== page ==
Optimal human papillomavirus vaccination strategies to prevent cervical cancer in low-income and middle-income countries in the context of limited resources: a mathematical modelling analysis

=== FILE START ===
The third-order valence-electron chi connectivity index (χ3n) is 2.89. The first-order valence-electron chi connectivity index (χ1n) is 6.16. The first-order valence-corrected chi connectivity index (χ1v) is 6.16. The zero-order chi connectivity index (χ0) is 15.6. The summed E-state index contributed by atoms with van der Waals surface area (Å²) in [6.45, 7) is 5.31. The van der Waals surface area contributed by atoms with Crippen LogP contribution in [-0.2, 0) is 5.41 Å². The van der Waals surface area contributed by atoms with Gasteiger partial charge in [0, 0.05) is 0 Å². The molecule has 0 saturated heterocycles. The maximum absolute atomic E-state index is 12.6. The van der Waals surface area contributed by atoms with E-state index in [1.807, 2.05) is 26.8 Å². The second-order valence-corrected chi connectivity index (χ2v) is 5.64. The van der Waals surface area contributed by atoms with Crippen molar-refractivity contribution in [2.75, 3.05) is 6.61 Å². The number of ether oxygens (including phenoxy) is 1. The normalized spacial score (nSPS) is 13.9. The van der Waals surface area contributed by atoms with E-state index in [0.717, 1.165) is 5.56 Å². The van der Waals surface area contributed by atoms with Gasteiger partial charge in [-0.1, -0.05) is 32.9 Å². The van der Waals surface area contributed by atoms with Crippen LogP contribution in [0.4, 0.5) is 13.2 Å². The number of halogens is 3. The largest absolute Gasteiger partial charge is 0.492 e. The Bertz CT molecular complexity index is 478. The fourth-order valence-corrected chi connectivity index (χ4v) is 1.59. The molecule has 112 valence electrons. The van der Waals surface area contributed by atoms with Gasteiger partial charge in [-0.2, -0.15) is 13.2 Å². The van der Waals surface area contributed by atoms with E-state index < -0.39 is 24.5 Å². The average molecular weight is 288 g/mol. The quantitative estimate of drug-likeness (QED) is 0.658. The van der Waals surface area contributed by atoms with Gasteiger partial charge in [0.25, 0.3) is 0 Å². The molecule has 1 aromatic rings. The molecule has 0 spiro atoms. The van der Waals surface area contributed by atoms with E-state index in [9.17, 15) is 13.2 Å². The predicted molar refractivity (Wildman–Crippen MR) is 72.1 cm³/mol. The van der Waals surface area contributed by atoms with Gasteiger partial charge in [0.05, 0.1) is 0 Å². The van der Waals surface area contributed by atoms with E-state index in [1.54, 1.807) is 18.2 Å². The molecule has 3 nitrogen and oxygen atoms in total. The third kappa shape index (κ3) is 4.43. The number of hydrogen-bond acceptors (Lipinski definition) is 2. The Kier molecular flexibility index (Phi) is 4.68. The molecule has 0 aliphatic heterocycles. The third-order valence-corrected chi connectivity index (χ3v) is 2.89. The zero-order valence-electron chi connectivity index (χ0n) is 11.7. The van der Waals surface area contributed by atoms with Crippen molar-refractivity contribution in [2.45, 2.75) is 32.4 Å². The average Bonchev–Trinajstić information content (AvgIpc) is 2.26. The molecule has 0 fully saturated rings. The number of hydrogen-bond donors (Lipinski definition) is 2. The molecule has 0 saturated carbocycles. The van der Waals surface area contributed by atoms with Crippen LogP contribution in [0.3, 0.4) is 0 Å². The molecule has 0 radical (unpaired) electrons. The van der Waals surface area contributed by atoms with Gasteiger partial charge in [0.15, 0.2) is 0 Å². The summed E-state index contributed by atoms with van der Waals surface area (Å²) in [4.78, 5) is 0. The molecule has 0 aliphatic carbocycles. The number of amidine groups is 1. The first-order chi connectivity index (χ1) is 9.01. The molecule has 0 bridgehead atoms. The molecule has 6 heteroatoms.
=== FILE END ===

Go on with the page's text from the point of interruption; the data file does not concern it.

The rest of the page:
BACKGROUND: Introduction of human papillomavirus (HPV) vaccination has been slow in low-income and middle-income countries (LMICs) because of resource constraints and worldwide shortage of vaccine supplies. To help inform WHO recommendations, we modelled various HPV vaccination strategies to examine the optimal use of limited vaccine supplies and best allocation of scarce resources in LMICs in the context of the WHO global call to eliminate cervical cancer as a public health problem. METHODS: In this mathematical modelling analysis, we developed HPV-ADVISE LMIC, a transmission-dynamic model of HPV infection and diseases calibrated to four LMICs: India, Vietnam, Uganda, and Nigeria. For different vaccination strategies that encompassed use of a nine-valent vaccine (or a two-valent or four-valent vaccine assuming high cross-protection), we estimated three outcomes: reduction in the age-standardised rate of cervical cancer, number of doses needed to prevent one case of cervical cancer (NNV; as a measure of efficiency), and the incremental cost-effectiveness ratio (ICER; in 2017 international $ per disability-adjusted life-year [DALY] averted). We examined different vaccination strategies by varying the ages of routine HPV vaccination and number of age cohorts vaccinated, the population targeted, and the number of doses used. In our base case, we assumed 100% lifetime protection against HPV-16, HPV-18, HPV-31, HPV-33, HPV-45, HPV-52, and HPV-58; vaccination coverage of 80%; and a time horizon of 100 years. For the cost-effectiveness analysis, we used a 3% discount rate. Elimination of cervical cancer was defined as an age-standardised incidence of less than four cases per 100 000 woman-years. FINDINGS: We predicted that HPV vaccination could lead to cervical cancer elimination in Vietnam, India, and Nigeria, but not in Uganda. Compared with no vaccination, strategies that involved vaccinating girls aged 9-14 years with two doses were predicted to be the most efficient and cost-effective in all four LMICs. NNV ranged from 78 to 381 and ICER ranged from $28 per DALY averted to $1406 per DALY averted depending on the country. The most efficient and cost-effective strategies were routine vaccination of girls aged 14 years, with or without a later switch to routine vaccination of girls aged 9 years, and routine vaccination of girls aged 9 years with a 5-year extended interval between doses and a catch-up programme at age 14 years. Vaccinating boys (aged 9-14 years) or women aged 18 years or older resulted in substantially higher NNVs and ICERs. INTERPRETATION: We identified two strategies that could maximise efforts to prevent cervical cancer in LMICs given constraints on vaccine supplies and costs and that would allow a maximum of LMICs to introduce HPV vaccination. FUNDING: World Health Organization, Canadian Institute of Health Research, Fonds de recherche du Québec-Santé, Compute Canada, PATH, and The Bill & Melinda Gates Foundation. TRANSLATIONS: For the French and Spanish translations of the abstract see Supplementary Materials section.
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